Skip to main content

The nature-inspired Smartflower is a smart solar panel that follows the sunlight

smartflower POP @Sony Center, Berlin
When it comes to soaking up the sun, don’t look to your over-tanned neighbor for pointers — look to your backyard autotrophs instead. We’re talking, of course, about plants, those cleverly engineered products of nature that understand better than just about anything the importance of solar power. So of course, it comes as little surprise that the latest solution for sustainable energy comes in the form of a giant sunflower … or rather, a solar panel that looks like a giant sunflower. Meet Smartflower, described as “a fully integrated, plug-and-play solar system that powers your world with clean energy.”

Not only does the Smartflower look an awful lot like overgrown flora, it behaves that way, too. You see, Smartflower does what natural flowers already know to do — follow the sun. At sunrise, this next generation solar panel unfolds itself, and sets its “petals” at a 90-degree angle in order to capture and produce energy. As the sun moves across the sky, the Smartflower adjusts itself accordingly until the sun finally sets, at which point the panel puts itself to sleep, folding back into itself. Similarly, if environmental conditions are not conducive to energy production (high winds, rain, etc.), Smartflower will protect itself and keep itself folded.

The Smartflower’s ability to follow the sun’s position is thanks to its GPS-based dual axis tracking, and because it’s always situated in the most efficient position, it claims to produce 40 percent more energy than traditional solar powers. It also doesn’t hurt that the Smartflower is self-cleaning — tiny brushes go to work every time the panel unfolds itself, cleaning the petals, and thereby improving efficiency by 5 percent.

As it stands, American customers will be able to get their hands on a Smartflower in mid-April. Already, around 1,000 units have found new homes across Europe, with some powering individual homes, while others gracing public spaces like the Botanical Gardens in Madrid, and a cafe in the University of Applied Sciences Kufstein in Austria. You can learn more about the Smartflower (and how to get one yourself) here.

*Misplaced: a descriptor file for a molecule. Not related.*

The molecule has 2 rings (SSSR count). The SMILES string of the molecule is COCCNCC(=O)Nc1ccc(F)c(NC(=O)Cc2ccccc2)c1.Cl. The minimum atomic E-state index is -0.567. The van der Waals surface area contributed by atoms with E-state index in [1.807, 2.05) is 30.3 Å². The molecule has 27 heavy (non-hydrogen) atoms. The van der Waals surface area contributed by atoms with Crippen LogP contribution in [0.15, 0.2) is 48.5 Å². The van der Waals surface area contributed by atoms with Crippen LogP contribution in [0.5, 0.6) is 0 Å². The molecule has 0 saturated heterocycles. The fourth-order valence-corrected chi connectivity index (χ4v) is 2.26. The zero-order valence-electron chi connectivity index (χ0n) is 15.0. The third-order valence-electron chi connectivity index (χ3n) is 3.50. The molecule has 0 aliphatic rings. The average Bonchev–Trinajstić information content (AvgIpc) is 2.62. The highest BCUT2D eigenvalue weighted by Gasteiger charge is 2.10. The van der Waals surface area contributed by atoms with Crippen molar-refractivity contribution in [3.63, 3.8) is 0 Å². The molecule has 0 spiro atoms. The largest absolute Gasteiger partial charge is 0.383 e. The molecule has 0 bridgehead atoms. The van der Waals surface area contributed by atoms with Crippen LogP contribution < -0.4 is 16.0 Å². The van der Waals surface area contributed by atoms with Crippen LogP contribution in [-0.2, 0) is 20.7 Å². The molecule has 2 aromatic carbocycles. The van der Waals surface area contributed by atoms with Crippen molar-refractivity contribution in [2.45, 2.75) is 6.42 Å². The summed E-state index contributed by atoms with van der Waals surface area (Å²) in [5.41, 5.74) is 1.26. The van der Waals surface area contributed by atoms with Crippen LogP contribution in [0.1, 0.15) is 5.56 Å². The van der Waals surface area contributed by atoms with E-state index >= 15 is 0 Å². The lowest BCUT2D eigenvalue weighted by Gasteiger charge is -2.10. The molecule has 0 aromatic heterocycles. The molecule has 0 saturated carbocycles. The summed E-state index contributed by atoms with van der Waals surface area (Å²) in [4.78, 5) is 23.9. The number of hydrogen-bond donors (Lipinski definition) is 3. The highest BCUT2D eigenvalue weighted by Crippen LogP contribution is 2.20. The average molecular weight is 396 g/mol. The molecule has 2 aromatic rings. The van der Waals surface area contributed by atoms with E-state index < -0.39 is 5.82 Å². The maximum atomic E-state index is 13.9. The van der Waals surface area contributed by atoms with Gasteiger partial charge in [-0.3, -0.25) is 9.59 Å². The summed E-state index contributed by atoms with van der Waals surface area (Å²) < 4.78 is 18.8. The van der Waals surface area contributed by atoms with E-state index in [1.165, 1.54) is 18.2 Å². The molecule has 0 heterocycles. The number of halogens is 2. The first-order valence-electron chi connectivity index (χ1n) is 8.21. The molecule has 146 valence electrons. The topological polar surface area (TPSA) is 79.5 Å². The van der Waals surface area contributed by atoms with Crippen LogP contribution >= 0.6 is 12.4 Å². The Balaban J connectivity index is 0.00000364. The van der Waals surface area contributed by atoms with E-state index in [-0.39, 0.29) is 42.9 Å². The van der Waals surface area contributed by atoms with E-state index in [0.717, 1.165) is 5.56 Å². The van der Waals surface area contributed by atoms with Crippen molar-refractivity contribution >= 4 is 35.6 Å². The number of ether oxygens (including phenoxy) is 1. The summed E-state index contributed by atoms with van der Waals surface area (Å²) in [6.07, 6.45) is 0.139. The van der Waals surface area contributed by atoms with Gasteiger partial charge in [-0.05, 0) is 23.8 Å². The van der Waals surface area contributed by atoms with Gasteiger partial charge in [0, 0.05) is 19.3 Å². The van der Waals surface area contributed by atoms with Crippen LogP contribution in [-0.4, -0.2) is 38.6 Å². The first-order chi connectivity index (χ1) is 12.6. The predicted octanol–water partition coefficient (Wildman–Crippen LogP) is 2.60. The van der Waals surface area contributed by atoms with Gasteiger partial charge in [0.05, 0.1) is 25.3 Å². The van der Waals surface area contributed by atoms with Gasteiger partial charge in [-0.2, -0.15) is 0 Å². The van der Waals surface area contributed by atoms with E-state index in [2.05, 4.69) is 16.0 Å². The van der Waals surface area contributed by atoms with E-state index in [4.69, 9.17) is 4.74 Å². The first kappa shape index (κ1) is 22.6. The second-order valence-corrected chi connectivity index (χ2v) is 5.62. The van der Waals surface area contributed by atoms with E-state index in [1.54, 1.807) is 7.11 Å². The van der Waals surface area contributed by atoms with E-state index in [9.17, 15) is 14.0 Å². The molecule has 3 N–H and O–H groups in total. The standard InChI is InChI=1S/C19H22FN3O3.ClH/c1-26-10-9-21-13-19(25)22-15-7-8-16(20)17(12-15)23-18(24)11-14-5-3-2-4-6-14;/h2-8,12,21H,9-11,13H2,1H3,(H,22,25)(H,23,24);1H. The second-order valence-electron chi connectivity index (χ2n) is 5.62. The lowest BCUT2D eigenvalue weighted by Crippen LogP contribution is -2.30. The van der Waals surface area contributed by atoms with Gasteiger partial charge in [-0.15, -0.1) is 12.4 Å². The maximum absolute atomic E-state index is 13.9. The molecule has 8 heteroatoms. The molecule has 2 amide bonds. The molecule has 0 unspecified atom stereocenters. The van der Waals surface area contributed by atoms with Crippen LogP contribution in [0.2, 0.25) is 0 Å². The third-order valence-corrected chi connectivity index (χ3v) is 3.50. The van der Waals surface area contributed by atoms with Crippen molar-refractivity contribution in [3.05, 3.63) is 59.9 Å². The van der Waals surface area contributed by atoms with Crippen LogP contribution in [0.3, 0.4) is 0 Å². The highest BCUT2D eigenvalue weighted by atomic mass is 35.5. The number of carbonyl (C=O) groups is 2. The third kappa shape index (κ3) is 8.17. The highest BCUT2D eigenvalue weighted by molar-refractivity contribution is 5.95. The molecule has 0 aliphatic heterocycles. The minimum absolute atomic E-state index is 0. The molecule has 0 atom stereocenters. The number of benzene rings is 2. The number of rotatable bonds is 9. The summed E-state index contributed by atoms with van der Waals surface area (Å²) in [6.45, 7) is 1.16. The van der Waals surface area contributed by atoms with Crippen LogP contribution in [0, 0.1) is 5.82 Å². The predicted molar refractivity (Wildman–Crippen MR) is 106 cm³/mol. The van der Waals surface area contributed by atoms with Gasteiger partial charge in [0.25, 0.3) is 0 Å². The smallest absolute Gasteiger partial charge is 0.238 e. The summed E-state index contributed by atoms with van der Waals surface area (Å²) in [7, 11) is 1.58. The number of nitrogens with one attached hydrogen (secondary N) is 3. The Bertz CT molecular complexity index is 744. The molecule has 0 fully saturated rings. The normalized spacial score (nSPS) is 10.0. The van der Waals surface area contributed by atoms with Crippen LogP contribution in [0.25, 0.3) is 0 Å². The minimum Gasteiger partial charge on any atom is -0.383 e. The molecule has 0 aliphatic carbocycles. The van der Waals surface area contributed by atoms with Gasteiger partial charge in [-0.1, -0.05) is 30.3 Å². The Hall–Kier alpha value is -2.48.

Editors' Recommendations

Lulu Chang
Former Digital Trends Contributor
Fascinated by the effects of technology on human interaction, Lulu believes that if her parents can use your new app…
Parker Solar Probe detects a natural radio signal coming from Venus
When flying past Venus in July 2020, Parker Solar Probe’s WISPR instrument, short for Wide-field Imager for Parker Solar Probe, detected a bright rim around the edge of the planet that may be nightglow — light emitted by oxygen atoms high in the atmosphere that recombine into molecules in the nightside. The prominent dark feature in the center of the image is Aphrodite Terra, the largest highland region on the Venusian surface. Bright streaks in WISPR, such as the ones seen here, are typically caused by a combination of charged particles — called cosmic rays — sunlight reflected by grains of space dust, and particles of material expelled from the spacecraft’s structures after impact with those dust grains. The number of streaks varies along the orbit or when the spacecraft is traveling at different speeds, and scientists are still in discussion about the specific origins of the streaks here. The dark spot appearing on the lower portion of Venus is an artifact from the WISPR instrument.

During its third Venus flyby on July 11, 2020, Parker Solar Probe's WISPR imager captured this view of Venus' nightside from 7,693 miles away. NASA/Johns Hopkins APL/Naval Research Laboratory/Guillermo Stenborg and Brendan Gallagher

A NASA spacecraft intended to study the sun has been doing some bonus science, revealing new information about Venus as it passes by the planet. It's been a long time since a spacecraft has taken a direct measurement of the Venusian atmosphere -- according to NASA the last time was almost 30 years ago when the Pioneer Venus Orbiter peered into the atmosphere in 1992 -- and the study has revealed some fascinating facts about our planetary neighbor.

Read more
Harnessing darkness: The race to solve solar power’s greatest problem
anti solar power night generation energy panels at

Renewable energy from waste: AuREUS wins first ever Sustainability Award | James Dyson Award 2020

The solar industry is growing at a breakneck pace, and thanks to that growth, renewable energy is now eclipsing coal as an energy source. But solar energy does have infamous flaws: It doesn’t generate electricity at night, and it doesn’t generate it very well when it’s cloudy. Solar power, as you surely realize, needs the sun.

Read more
High temperatures and a diamond anvil could lead to a solar cell breakthrough
worlds largest solar farms longyangxia dam park 2

To improve the performance of solar panels, scientists have been increasingly exploring the potential of perovskites, a material with a crystal structure that represents a game-changing component for emerging solar cell technologies. Perovskite solar cells promise two very exciting qualities: Boasting high efficiencies in converting sunlight to electricity, while also being low cost in terms of materials and production methods.

They're no hassle-free solution however. In fact, they pose a considerable challenge since, of the four atomic configurations the material can take, three are unstable at room temperature, and rapidly revert to a fourth configuration that is useless for solar applications.

Read more